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Daniil Alexandrov 1,2, Valeria Ivaniushina 1,2, Ekaterina Kazartseva 1
  • 1 National Research University Higher School of Economics, 16 Soyuza Pechatnikov Str., Saint Petersburg, 190008, Russian Federation
  • 2 National Research University Higher School of Economics, 20 Myasnitskaya Str., Moscow, 101000, Russian Federation

Ethnic Composition and Migration Status of Primary and Secondary School Students in Russia

2015. No. 2. P. 173–195 [issue contents]
Daniil Alexandrov - Candidate of Sciences in Biology, Head, Laboratory of Sociology in Education and Science, National Research University—Higher School of Economics (Saint Petersburg). Email: dalexandrov@hse.ru

Valeria Ivaniushina - Candidate of Sciences in Biology, Leading Research Fellow, Laboratory of Sociology in Education and Science, National Research University—Higher School of Economics (Saint Petersburg). E-mail: ivaniushina@hse.ru

Ekaterina Kazartseva - Candidate of Sciences in Sociology, Junior Researcher, Laboratory of Sociology in Education and Science, National Research University—Higher School of Economics (Saint Petersburg). Email: kazarceva.ekaterina@mail.ru

Address: 16 Soyuza Pechatnikovstr., 190008, Saint Petersburg, Russian Federation.

Data on ethnic diversity and ethnicity/migration correlation among primary and secondary school students is presented in the article for the first time ever. The study is based on polls held among 21,320 school students in 365 schools of five regions of Russia (Moscow Oblast, Saint Petersburg, Leningrad Oblast, Tomsk, and Pskov). The most part of students speaking Russian as their second language attend schools of Moscow suburbs area (16%) with the least part attending schools of small towns and settlements of Leningrad Oblast (6.6%) and Pskov (8.5%). The sample covers 56 ethnic groups with some being rather small. In Saint Petersburg, Pskov and Tomsk there are 63–66% locals among children speaking Russian as their first language, whereas in Moscow suburbs area there are 44% only. Among ethnic minorities, the highest numbers of locals are in Tomsk and Pskov (38–39%). In Saint Petersburg there are more locals or second generation migrants among Ukrainians, Belarusians and Tatars, whereas “generation 1.5” migrants prevail in number among Tadzhiks and Uzbeks (46–49%). Generation 1.5 migrants prevail among all ethnic groups in Moscow suburbs area with Uzbeks and Tadzhiks being the most prevailing (62%). In Tomsk, most of the ethnic minorities’ representatives are either locals or second-generation migrants. Statistics on ethnic and migration status of school students allows for assessment not only of the scale of migration flows but also of a retrospective time dynamics for various ethnic groups. Families from Ukraine, Azerbaijan, Armenia, and Georgia were actively moving to Russia 15–20 years ago. Now there is massive migration going on among Tadzhiks, Uzbeks and Kyrgyz who bring their children of various ages. We believe that education management authorities should initiate prudent integration of school students with Russian as their second language irrelevant of their citizenship but with consideration of their families’ migration background.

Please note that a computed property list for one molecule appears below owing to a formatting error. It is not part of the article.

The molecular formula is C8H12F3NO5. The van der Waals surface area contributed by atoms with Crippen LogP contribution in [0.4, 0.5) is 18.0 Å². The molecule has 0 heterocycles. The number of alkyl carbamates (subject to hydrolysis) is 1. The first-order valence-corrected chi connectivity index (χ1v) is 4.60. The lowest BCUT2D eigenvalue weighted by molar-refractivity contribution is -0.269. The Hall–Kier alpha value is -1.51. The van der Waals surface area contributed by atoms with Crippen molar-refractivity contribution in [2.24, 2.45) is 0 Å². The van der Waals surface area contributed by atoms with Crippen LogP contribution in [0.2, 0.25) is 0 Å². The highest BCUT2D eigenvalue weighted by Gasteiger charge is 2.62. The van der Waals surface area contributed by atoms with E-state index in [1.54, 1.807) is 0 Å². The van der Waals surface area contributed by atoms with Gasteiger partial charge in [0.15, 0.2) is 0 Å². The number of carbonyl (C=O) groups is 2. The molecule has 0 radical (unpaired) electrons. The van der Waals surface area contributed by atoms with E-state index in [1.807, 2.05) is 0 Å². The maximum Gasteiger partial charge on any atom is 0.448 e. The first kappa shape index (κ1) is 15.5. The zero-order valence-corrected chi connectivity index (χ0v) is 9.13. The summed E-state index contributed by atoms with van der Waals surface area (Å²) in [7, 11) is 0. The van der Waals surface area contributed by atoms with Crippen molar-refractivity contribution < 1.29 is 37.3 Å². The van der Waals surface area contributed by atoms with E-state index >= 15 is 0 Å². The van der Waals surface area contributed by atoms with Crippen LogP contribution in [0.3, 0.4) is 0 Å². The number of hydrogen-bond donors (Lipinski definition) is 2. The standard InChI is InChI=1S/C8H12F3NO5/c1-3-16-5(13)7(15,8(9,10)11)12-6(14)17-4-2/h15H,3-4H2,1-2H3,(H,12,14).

DOI: 10.17323/1814-9545-2015-2-173-195
Citation: Alexandrov D., Ivaniushina V., Kazartseva E. (2015) Etnicheskiy sostav shkol i migratsionnyy status shkol'nikov v Rossii [Ethnic Composition and Migration Status of Primary and Secondary School Students in Russia]. Voprosy obrazovaniya / Educational Studies Moscow, no2, pp. 173-195.
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